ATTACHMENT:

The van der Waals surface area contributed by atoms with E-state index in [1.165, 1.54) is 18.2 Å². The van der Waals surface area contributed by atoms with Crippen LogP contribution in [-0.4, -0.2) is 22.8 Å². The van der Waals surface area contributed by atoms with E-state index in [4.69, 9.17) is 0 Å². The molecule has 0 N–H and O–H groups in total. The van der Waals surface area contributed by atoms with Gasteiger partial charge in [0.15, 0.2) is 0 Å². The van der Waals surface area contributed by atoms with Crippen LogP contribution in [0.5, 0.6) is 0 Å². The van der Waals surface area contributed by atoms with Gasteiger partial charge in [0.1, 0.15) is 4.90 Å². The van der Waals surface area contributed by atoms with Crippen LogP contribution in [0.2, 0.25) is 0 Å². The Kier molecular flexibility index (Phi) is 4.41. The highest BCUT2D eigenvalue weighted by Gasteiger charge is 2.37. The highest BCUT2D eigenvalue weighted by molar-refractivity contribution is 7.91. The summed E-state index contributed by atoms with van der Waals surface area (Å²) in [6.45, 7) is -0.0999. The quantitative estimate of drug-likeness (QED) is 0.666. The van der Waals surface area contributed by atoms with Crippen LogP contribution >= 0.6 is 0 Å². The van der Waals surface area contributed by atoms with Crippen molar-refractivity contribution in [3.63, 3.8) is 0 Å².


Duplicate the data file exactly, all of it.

The van der Waals surface area contributed by atoms with E-state index in [1.165, 1.54) is 18.2 Å². The van der Waals surface area contributed by atoms with Crippen LogP contribution in [-0.4, -0.2) is 22.8 Å². The van der Waals surface area contributed by atoms with E-state index in [4.69, 9.17) is 0 Å². The molecule has 0 N–H and O–H groups in total. The van der Waals surface area contributed by atoms with Gasteiger partial charge in [0.15, 0.2) is 0 Å². The van der Waals surface area contributed by atoms with Crippen LogP contribution in [0.5, 0.6) is 0 Å². The van der Waals surface area contributed by atoms with Gasteiger partial charge in [0.1, 0.15) is 4.90 Å². The van der Waals surface area contributed by atoms with Crippen LogP contribution in [0.2, 0.25) is 0 Å². The Kier molecular flexibility index (Phi) is 4.41. The highest BCUT2D eigenvalue weighted by Gasteiger charge is 2.37. The highest BCUT2D eigenvalue weighted by molar-refractivity contribution is 7.91. The summed E-state index contributed by atoms with van der Waals surface area (Å²) in [6.45, 7) is -0.0999. The quantitative estimate of drug-likeness (QED) is 0.666. The van der Waals surface area contributed by atoms with Crippen LogP contribution >= 0.6 is 0 Å². The van der Waals surface area contributed by atoms with Crippen molar-refractivity contribution in [3.63, 3.8) is 0 Å².